|Welcome to the Granite City Historical Pages
|We are establishing a "historical" section about the city of Granite. If you would like to submit
any photographs, articles or items of interest, please email us at
|The Eddleman & Kite Collection
A collection of vintage photographs of familiar and unfamiliar Granite City places
|The Eddleman & Kite Collection
A collection of photographs of the tornado of 1981
|How's Your Liver?
Estate of Henry Schuler
Leroy Surratt Purchases August Miller Barber Shop & Bath House
Rialto Theatre Advertisement
Kroger's Grocery c. 1920
The Nusbaum Company c. 1920 Advertisement
Want Ads 1904 Granite City Press Record
Uncle Charlie's Drive - In Advertisement 1960
1969 Miss Granite City Contest
Granite City - A City Built By and For Industry - 100 Years Ago
“Among the many German immigrants who came to St. Louis in the 1850’s were the
Niedringhaus brothers, Frederick G., age 18, and William F., age 20, natives of Westphalia,
Germany. They became tinners and earned $4 a week, selling their wares on the street. By
1857, the brothers had saved enough money to open their own business. They had to
cut the tinware by hand and solder it together. After learning about a new French machine,
which stamped out kitchen utensils from a single sheet of tin, the brothers imported
the equipment and a workman to operate it. The business thrived, and in 1866, they
incorporated the St. Louis Stamping Works. William became exhausted and nervous from
overwork. In 1865, the doctor told him to take a rest, travel to Europe, and forget
In a store window in a small village in Germany, William saw kitchen utensils that were
coated with a glossy, white element. For $5,000, William was able to purchase the process of
making graniteware. He lost no time returning to St. Louis, where the first piece of
graniteware was made on April 10, 1874, using ground granite as the basic material. They
patented their process and their enameling business became one of the major industries
in the United States.
Until 1877, the St. Louis Stamping Company imported sheet iron, used in the production of
graniteware, from Wales. After the mill in Wales was destroyed by fire, the brothers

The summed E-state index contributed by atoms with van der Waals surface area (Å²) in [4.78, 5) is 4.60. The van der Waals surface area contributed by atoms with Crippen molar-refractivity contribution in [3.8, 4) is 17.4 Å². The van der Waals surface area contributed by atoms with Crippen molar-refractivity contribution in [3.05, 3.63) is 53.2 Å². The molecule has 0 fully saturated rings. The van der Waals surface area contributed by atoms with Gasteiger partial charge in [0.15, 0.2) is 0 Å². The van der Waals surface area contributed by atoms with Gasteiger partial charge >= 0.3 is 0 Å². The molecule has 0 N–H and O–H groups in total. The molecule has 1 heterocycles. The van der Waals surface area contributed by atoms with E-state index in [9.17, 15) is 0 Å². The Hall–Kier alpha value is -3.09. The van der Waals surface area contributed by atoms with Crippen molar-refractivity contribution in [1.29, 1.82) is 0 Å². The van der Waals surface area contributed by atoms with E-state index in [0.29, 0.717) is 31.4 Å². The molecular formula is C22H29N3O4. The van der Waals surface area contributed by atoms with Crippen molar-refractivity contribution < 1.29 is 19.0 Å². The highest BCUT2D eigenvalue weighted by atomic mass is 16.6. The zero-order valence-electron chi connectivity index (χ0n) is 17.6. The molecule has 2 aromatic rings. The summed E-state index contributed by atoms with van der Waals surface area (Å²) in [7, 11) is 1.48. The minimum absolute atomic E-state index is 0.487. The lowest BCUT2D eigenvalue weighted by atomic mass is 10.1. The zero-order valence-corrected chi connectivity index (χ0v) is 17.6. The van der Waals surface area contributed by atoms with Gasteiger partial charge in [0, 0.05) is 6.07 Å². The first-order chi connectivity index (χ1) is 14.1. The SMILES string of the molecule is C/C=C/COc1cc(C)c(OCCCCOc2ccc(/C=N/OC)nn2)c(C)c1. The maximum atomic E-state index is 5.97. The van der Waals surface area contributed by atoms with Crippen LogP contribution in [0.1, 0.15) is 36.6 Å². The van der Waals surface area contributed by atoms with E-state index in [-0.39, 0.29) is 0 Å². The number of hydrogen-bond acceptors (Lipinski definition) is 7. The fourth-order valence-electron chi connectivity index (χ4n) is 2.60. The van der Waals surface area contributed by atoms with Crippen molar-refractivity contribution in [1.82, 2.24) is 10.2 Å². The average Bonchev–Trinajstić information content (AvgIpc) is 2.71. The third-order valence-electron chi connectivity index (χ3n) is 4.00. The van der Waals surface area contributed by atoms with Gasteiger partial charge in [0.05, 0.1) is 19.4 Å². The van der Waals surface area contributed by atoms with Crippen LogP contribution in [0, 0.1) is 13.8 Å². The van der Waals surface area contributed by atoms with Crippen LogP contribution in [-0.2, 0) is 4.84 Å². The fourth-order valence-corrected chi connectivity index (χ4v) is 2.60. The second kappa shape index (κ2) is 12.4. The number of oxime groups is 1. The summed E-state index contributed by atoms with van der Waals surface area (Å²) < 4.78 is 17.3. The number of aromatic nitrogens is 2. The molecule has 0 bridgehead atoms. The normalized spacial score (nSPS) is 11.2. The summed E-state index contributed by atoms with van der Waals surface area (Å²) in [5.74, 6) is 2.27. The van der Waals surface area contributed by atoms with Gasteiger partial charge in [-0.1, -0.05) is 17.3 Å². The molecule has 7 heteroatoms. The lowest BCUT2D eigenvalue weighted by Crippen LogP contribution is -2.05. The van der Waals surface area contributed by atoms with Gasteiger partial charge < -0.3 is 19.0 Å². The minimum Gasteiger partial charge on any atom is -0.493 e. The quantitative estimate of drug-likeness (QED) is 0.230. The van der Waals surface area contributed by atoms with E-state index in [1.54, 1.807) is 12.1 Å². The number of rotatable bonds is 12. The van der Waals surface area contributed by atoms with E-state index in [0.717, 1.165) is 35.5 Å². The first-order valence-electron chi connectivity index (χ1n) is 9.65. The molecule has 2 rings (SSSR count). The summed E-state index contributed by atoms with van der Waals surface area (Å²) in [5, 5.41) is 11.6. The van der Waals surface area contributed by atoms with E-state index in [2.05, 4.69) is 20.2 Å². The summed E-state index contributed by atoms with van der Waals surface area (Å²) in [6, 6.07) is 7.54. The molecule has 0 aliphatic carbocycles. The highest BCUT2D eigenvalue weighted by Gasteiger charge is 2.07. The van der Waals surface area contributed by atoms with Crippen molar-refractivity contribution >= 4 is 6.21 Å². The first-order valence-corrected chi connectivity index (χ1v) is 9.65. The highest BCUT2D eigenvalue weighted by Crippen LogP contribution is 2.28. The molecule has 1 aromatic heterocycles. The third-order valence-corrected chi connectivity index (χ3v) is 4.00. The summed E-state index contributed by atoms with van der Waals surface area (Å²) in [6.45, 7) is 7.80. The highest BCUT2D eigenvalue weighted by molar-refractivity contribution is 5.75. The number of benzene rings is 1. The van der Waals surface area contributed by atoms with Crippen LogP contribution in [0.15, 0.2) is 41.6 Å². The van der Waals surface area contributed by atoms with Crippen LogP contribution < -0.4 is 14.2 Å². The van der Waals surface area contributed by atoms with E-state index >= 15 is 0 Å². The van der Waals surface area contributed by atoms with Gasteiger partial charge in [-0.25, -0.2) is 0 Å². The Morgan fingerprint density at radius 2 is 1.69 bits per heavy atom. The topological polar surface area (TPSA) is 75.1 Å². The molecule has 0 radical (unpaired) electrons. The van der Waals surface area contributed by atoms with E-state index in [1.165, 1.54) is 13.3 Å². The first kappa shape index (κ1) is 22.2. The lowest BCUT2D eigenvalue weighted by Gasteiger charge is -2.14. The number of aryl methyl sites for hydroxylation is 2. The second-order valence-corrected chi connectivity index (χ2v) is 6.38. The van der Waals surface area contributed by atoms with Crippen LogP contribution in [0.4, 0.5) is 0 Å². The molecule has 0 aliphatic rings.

constructed the Granite Iron Rolling Mills in 1878 and made their own sheet iron. Workmen
were imported from Wales to operate the mill. Granite City Steel Company traces its history
back to 1878, when those mills were opened in St. Louis.
But their steel industry had problems competing with cheap tin place imported from England.
As a result, Frederick decided to become active in politics. He was easily elected as a
United States Representative from Missouri. He served on the House Ways and Means
Committee, and favored high tariffs to protect smaller industries. The McKinley Tariff Bill of
1890 was passed by congress, and the duty on tin plate was raised from $22.40 to $49.28 a
ton. Two months after this bill was passed, the Granite City Iron Rolling Mills in St. Louis
began to produce tin plate.
With this legislation in place, the brothers had a tremendous increase in business. Because
there was such a demand for tin plate, they made plans to expand. They decided to buy
cheap land near St. Louis and develop a city. In August 1891, William and his son, George,
took a ferry across the Mississippi River and came to a little farming community called
Kinderhook. They found many advantages in this location, including an abundant water
supply, cheap electric power, moderate taxes, good roads, and ample shipping facilities by
railroad and river.
In 1892, the Niedringhauses returned to Kinderhook and employed Mark Henson, the village
school teacher, as their land agent. He obtained options on three thousand five hundred
acres, which the brothers purchased period.
When the city was incorporated, in March 1896, family members wanted to name the city
Niedringhaus, but William and Frederick named the city Granite City, commemorating the
graniteware which was the basis of their company.”
(Granite City, A Pictorial History, Georgia Engelke, Linda Sperry Mizell, Art Menendez, Robert
W. Stevens, Michael E. Parks, Nancy Sanders, Elizabeth Briggs, Larry Zotti)
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